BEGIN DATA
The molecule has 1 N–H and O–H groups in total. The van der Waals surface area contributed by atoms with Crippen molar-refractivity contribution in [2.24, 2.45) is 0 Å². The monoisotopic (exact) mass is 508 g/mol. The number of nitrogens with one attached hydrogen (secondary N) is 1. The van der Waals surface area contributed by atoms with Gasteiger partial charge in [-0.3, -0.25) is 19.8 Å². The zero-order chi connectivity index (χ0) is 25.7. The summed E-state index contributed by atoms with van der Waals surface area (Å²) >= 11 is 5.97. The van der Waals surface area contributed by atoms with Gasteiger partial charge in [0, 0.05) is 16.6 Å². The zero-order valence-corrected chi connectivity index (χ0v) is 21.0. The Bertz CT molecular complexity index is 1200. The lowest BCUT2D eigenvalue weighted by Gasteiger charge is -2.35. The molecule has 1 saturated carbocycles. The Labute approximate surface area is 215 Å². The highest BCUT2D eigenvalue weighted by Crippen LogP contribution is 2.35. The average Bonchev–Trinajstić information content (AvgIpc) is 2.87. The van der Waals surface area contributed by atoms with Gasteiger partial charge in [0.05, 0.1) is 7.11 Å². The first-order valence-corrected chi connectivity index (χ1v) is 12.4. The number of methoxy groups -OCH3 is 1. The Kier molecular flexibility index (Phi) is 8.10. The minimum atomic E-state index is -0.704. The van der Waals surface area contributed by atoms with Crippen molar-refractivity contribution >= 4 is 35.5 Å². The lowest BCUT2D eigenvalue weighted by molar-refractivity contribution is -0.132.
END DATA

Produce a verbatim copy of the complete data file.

The molecule has 1 N–H and O–H groups in total. The van der Waals surface area contributed by atoms with Crippen molar-refractivity contribution in [2.24, 2.45) is 0 Å². The monoisotopic (exact) mass is 508 g/mol. The number of nitrogens with one attached hydrogen (secondary N) is 1. The van der Waals surface area contributed by atoms with Gasteiger partial charge in [-0.3, -0.25) is 19.8 Å². The zero-order chi connectivity index (χ0) is 25.7. The summed E-state index contributed by atoms with van der Waals surface area (Å²) >= 11 is 5.97. The van der Waals surface area contributed by atoms with Gasteiger partial charge in [0, 0.05) is 16.6 Å². The zero-order valence-corrected chi connectivity index (χ0v) is 21.0. The Bertz CT molecular complexity index is 1200. The lowest BCUT2D eigenvalue weighted by Gasteiger charge is -2.35. The molecule has 1 saturated carbocycles. The Labute approximate surface area is 215 Å². The highest BCUT2D eigenvalue weighted by Crippen LogP contribution is 2.35. The average Bonchev–Trinajstić information content (AvgIpc) is 2.87. The van der Waals surface area contributed by atoms with Gasteiger partial charge in [0.05, 0.1) is 7.11 Å². The first-order valence-corrected chi connectivity index (χ1v) is 12.4. The number of methoxy groups -OCH3 is 1. The Kier molecular flexibility index (Phi) is 8.10. The minimum atomic E-state index is -0.704. The van der Waals surface area contributed by atoms with Crippen molar-refractivity contribution >= 4 is 35.5 Å². The lowest BCUT2D eigenvalue weighted by molar-refractivity contribution is -0.132.